The Guilt of Moving On

Recently, I was working on a photo project and came across numerous pictures of my Dad. Strangely, I didn’t shed a single tear; instead, I smiled when I saw him smiling back at me, chuckled when I came across a silly picture, and even when I felt the sting of loss, my eyes stayed dry. Once I realized I wasn’t crying, a wave of guilt came over me: what does this mean? Why am I not upset? Does this mean I’m forgetting him? Shouldn’t I be missing him every minute of every day? I’m a terrible daughter for moving on and thinking of him less.

This realization made me cry, which was pretty ironic.

I sat with this guilt for a while and reflected. I realized something important: I’m not forgetting. I’m just starting to heal and starting to move on. With that comes some amount of guilt: I am still alive to enjoy family and friends, to love and be loved, and he isn’t. In a sense, it’s survivor’s guilt. I realized I feel like I am forgetting him if I’m not living in the midst of that grief, as if I am dishonoring his memory by moving on and beginning to live my life again.

In reality, of course, it’s just the opposite. By moving forward and embracing life, I am honoring his memory in the best way possible. After all, isn’t that what we all want after we are gone? For our loved ones to remember us fondly, but to move forward with happiness and peace in their lives? I’m sure my Dad wanted exactly the same thing for me and my family; he would never have wanted me to shed a single tear, much less to be stuck in grief forever. He would want me to live life fully, to laugh out loud until my sides hurt, explore new places, meet new people, learn new things, watch the sunset, and appreciate the stars in the sky. He would want me to be happy.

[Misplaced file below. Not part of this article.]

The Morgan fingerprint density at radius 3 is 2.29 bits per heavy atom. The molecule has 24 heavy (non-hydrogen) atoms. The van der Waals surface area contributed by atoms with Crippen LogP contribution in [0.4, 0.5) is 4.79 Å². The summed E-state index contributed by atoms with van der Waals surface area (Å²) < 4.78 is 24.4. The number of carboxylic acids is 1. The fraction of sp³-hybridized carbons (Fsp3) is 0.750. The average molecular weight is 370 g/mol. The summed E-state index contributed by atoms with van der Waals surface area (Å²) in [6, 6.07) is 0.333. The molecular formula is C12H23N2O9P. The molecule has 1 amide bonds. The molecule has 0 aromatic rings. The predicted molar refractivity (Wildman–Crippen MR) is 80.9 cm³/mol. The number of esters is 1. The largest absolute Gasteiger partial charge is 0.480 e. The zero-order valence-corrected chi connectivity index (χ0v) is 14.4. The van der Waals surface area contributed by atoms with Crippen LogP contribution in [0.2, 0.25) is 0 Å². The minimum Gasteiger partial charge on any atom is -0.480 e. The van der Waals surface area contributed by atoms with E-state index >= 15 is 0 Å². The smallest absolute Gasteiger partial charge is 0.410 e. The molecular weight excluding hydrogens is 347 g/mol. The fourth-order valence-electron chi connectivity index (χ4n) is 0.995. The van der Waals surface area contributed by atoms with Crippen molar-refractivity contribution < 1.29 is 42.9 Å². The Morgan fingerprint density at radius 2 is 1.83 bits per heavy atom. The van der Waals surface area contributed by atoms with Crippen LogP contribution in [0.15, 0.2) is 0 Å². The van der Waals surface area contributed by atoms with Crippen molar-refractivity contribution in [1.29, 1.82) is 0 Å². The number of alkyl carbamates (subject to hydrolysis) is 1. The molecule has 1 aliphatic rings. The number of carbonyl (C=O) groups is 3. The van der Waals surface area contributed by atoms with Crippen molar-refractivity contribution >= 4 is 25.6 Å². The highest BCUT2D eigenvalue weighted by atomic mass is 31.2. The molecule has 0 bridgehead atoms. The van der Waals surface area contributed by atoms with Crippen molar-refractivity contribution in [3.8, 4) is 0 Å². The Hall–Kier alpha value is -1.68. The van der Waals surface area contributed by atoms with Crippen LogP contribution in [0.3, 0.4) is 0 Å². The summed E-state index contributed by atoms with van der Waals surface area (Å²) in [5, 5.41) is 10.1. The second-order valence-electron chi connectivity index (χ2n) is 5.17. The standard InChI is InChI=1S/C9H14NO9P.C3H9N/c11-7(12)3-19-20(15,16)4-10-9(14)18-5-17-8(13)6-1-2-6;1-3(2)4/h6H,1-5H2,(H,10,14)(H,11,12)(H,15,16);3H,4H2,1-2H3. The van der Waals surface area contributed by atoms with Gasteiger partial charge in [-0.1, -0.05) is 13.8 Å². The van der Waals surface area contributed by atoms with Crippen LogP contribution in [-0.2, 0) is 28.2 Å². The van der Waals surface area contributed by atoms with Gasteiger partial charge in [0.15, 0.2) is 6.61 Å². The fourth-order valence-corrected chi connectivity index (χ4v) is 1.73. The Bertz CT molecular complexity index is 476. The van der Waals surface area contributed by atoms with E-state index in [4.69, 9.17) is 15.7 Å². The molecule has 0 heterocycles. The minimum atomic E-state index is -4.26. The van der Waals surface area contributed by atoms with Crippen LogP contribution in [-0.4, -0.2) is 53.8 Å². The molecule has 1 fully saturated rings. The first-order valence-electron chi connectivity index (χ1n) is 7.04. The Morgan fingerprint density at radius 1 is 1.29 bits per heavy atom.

Of course, I won’t ever forget him – I doubt there will ever be a day he doesn’t cross my mind. Nearly five months after his death, I think of him multiple times a day. But I’ve realized that moving on begins when I smile at his memory rather than cry. It’s remembering him fondly, thinking of the life he lived instead of focusing on his absence.

Moving on certainly won’t happen all at once. I’m sure there will still be days when I will be hit hard by the waves of grief, and I will let them carry me under. The hope comes from realizing that I won’t drown: I will come back up, the waves will end, and I will find peace on the other side of them.

For now, I feel like I have finally come out of the fog: the storm has subsided, and in between the crashing waves I can look up, enjoy the stars shining brightly in the sky, and whisper softly to my Dad, “I miss you so much, but I’m okay.”

I’m okay.

 

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